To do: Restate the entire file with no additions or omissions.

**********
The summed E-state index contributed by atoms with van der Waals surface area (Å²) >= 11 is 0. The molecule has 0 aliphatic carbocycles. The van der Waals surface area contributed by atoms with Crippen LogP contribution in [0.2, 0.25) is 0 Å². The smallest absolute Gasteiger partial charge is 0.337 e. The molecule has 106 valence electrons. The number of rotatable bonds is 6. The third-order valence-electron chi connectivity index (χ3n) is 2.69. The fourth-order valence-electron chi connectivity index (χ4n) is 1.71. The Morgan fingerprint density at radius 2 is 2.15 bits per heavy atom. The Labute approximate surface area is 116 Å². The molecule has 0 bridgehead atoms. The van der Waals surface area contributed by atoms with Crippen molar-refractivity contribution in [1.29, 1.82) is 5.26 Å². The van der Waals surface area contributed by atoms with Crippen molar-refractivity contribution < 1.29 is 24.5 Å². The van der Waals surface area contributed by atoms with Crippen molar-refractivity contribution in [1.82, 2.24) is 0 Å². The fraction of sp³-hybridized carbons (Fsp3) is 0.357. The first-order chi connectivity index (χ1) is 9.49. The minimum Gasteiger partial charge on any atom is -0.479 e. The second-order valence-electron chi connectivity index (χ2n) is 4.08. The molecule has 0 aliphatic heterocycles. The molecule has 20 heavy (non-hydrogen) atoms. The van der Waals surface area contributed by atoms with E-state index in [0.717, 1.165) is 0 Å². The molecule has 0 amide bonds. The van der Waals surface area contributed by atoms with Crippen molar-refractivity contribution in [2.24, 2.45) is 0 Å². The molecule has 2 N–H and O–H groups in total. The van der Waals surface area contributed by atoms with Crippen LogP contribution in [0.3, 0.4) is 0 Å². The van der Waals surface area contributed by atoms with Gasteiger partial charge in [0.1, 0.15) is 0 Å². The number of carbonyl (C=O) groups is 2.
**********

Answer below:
The summed E-state index contributed by atoms with van der Waals surface area (Å²) >= 11 is 0. The molecule has 0 aliphatic carbocycles. The van der Waals surface area contributed by atoms with Crippen LogP contribution in [0.2, 0.25) is 0 Å². The smallest absolute Gasteiger partial charge is 0.337 e. The molecule has 106 valence electrons. The number of rotatable bonds is 6. The third-order valence-electron chi connectivity index (χ3n) is 2.69. The fourth-order valence-electron chi connectivity index (χ4n) is 1.71. The Morgan fingerprint density at radius 2 is 2.15 bits per heavy atom. The Labute approximate surface area is 116 Å². The molecule has 0 bridgehead atoms. The van der Waals surface area contributed by atoms with Crippen molar-refractivity contribution in [1.29, 1.82) is 5.26 Å². The van der Waals surface area contributed by atoms with Crippen molar-refractivity contribution < 1.29 is 24.5 Å². The van der Waals surface area contributed by atoms with Crippen molar-refractivity contribution in [1.82, 2.24) is 0 Å². The fraction of sp³-hybridized carbons (Fsp3) is 0.357. The first-order chi connectivity index (χ1) is 9.49. The minimum Gasteiger partial charge on any atom is -0.479 e. The second-order valence-electron chi connectivity index (χ2n) is 4.08. The molecule has 0 aliphatic heterocycles. The molecule has 20 heavy (non-hydrogen) atoms. The van der Waals surface area contributed by atoms with E-state index in [0.717, 1.165) is 0 Å². The molecule has 0 amide bonds. The van der Waals surface area contributed by atoms with Crippen molar-refractivity contribution in [2.24, 2.45) is 0 Å². The molecule has 2 N–H and O–H groups in total. The van der Waals surface area contributed by atoms with Crippen LogP contribution in [0.3, 0.4) is 0 Å². The van der Waals surface area contributed by atoms with Gasteiger partial charge in [0.1, 0.15) is 0 Å². The number of carbonyl (C=O) groups is 2.